“Sugar Magnolia blossom blooming’s | Head’s all empty and I do not care”. One glance at Sarah Maloney’s patinated bronze series First Flower will have music fans humming the opening lyrics to the Grateful Dead’s famous song Sugar Magnolia; the details of Maloney’s construction are so botanically faithful. And yet, still closer observation quickly reveals Maloney’s brazen “hell with gentile blossoms” sensibility, which radiates from the powerful bronze works. Sarah Maloney is an artist who has, for years, moved seamlessly back and forth between the mediums of textiles, wood and bronze creating the illusion that such fluidity might be ‘no big deal’. In fact, it’s a very big deal, especially given that she makes the work herself rather than contracting the construction out to different specialist (think American ‘Boy Wonder’, Jeff Koons); look closely and you will see spots where her fingerprints remain in the casting. In an essay from 2011, craft historian Sandra Alfoldy describes Maloney’s approach to her work as an “unapologetic celebration of femininity, domesticity, and the loaded symbol of sexualized flowers”. Verdant features a number of Maloney’s striking textile pieces, as well as many works in bronze the magnolia flower is a tough, hard, adaptable perennial and for these reasons has come to represent endurance and long life. Maloney’s pieces remind us that women are also resilient and adaptable, and her unflinching works in Verdant caution us not to forget, nor underestimate, this fact.
Janice Wright Cheney’s work Fera Moira means “wild fate” and references a “rewilding” or reclaiming of objects by Nature. The concept behind Wright Cheney’s work in Verdant was inspired by a story that includes a rundown spiral staircase found covered in sprouting fungi. In this piece Wright Cheney has placed an ornate, paisley dressed (‘civilized’ looking) dog in ‘wolf’s clothing’ howling at the base of a set of invisible stairs that are suggested by two newels (large vertical posts found at the base of a set of stairs). Last spring in Canadian Art, Sue Sinclair wrote about Wright Cheney’s piece Widow Walking (2012) that it seems to “be living out a gendered grief, culturally ascribed, one that seems more human than animal”, and she has achieved once again in Fera Moira. The addition of four vertical pillar pieces suggest a home: porch and front stairs. From each piece in this arrangement sprout impeccably hand-felted fungi, many featuring dyed lace on the undersides, a medium synonymous with Wright Cheney’s art practice. Arrange at the far end of the gallery in Verdant, Wright Cheney’s work reads like a ‘closing’ or a poem of sorts…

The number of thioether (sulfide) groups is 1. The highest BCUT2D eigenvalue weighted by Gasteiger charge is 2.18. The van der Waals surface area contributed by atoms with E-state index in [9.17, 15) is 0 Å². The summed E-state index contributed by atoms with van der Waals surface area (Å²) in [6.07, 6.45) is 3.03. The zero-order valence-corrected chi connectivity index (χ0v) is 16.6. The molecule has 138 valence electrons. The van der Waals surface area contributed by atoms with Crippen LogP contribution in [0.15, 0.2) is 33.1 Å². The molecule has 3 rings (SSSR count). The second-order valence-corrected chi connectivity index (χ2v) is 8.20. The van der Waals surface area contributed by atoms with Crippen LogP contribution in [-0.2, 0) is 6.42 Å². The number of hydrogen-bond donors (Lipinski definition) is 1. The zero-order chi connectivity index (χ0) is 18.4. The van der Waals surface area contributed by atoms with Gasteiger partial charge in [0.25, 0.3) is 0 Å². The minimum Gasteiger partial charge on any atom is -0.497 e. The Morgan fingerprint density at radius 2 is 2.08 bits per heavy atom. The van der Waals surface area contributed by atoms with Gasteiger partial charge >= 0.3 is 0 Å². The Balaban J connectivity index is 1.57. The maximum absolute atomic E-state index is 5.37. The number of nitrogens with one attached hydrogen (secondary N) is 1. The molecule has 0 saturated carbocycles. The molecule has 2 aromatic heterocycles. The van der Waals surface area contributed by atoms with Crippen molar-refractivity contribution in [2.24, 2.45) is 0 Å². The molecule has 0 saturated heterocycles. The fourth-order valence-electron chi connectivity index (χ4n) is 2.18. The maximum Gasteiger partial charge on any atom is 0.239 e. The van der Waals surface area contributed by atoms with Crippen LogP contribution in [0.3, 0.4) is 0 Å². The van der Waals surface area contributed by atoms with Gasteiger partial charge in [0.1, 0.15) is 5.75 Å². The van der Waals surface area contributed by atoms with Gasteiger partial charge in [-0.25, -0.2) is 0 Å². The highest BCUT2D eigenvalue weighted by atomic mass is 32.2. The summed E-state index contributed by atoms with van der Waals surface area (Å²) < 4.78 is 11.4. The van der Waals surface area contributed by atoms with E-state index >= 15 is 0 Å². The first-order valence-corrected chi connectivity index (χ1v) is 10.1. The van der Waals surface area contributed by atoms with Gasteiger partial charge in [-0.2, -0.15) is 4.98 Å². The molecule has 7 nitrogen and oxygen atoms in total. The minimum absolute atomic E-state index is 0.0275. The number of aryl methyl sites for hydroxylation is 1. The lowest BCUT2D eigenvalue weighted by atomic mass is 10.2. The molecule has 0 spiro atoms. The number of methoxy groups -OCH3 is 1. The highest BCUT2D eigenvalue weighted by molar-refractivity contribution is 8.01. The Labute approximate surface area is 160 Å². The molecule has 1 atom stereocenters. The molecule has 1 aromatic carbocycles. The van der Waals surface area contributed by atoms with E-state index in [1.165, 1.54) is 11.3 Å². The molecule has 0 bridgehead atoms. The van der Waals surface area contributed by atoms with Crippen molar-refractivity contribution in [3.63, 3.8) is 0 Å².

From Sylvia Plath’s poem, Mushrooms;
We are shelves, we are
Tables, we are meek,
We are edible,
Nudgers and shovers
In spite of ourselves.
Our kind multiplies:
We shall by morning
Inherit the earth.
Our foot’s in the door.
The artists in Verdant turn a deaf ear to all stale, patriarchal, ‘rules’ having to do with the division of gender spheres – male (public/social) vs. female (domestic/private) – including worrying about using any tools, materials and/or subjects that might be thus stigmatized. Beth Biggs, Janice Wright Cheney, Linda Kelly and Sarah Maloney remind us that reclamations may be quiet – may be slow – but that with reclamation comes power and responsibility; they will accept nothing less.
Verdant is on now at Gallery on Queen in Fredericton New Brunswick | 406 Rue Queen, Fredericton, NB E3B 1B6 | (506) 206 – 1904 | www.galleryonqueen.com
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“Leave your pain here and go out and do your magnificent things.”
After hearing a dancer talk about her struggles and thoughts of suicide, Aquilina told her:“Only the defendant [Nassar] would be better off if you were not here. Please stay with us. Stay with your family. Your children need you.”
Aquilina told gymnast Bailey Lorencen:“The military has not yet come up with fiber as strong as you…. Mattel ought to make toys so that little girls can look at you and say, ‘I want to be her.’ Thank you so much for being here, and for your strength.”
Hope to see you out and about, creatively working for positive change!